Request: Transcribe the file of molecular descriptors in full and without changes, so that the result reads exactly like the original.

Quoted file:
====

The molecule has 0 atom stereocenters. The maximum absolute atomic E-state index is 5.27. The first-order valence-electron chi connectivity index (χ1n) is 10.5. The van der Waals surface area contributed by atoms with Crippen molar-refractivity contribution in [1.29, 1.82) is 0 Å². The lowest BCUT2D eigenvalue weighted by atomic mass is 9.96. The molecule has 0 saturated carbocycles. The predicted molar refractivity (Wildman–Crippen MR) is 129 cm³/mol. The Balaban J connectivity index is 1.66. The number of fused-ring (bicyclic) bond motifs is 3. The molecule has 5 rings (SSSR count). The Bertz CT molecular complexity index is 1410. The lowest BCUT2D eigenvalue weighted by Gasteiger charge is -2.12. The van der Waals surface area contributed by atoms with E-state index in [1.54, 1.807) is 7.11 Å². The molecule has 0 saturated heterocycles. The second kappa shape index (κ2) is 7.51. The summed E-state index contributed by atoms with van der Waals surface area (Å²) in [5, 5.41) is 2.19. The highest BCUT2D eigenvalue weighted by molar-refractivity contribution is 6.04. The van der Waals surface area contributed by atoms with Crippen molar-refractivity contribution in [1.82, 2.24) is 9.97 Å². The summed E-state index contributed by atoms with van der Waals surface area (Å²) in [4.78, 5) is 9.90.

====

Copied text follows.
The molecule has 0 atom stereocenters. The maximum absolute atomic E-state index is 5.27. The first-order valence-electron chi connectivity index (χ1n) is 10.5. The van der Waals surface area contributed by atoms with Crippen molar-refractivity contribution in [1.29, 1.82) is 0 Å². The lowest BCUT2D eigenvalue weighted by atomic mass is 9.96. The molecule has 0 saturated carbocycles. The predicted molar refractivity (Wildman–Crippen MR) is 129 cm³/mol. The Balaban J connectivity index is 1.66. The number of fused-ring (bicyclic) bond motifs is 3. The molecule has 5 rings (SSSR count). The Bertz CT molecular complexity index is 1410. The lowest BCUT2D eigenvalue weighted by Gasteiger charge is -2.12. The van der Waals surface area contributed by atoms with E-state index in [1.54, 1.807) is 7.11 Å². The molecule has 0 saturated heterocycles. The second kappa shape index (κ2) is 7.51. The summed E-state index contributed by atoms with van der Waals surface area (Å²) in [5, 5.41) is 2.19. The highest BCUT2D eigenvalue weighted by molar-refractivity contribution is 6.04. The van der Waals surface area contributed by atoms with Crippen molar-refractivity contribution in [1.82, 2.24) is 9.97 Å². The summed E-state index contributed by atoms with van der Waals surface area (Å²) in [4.78, 5) is 9.90.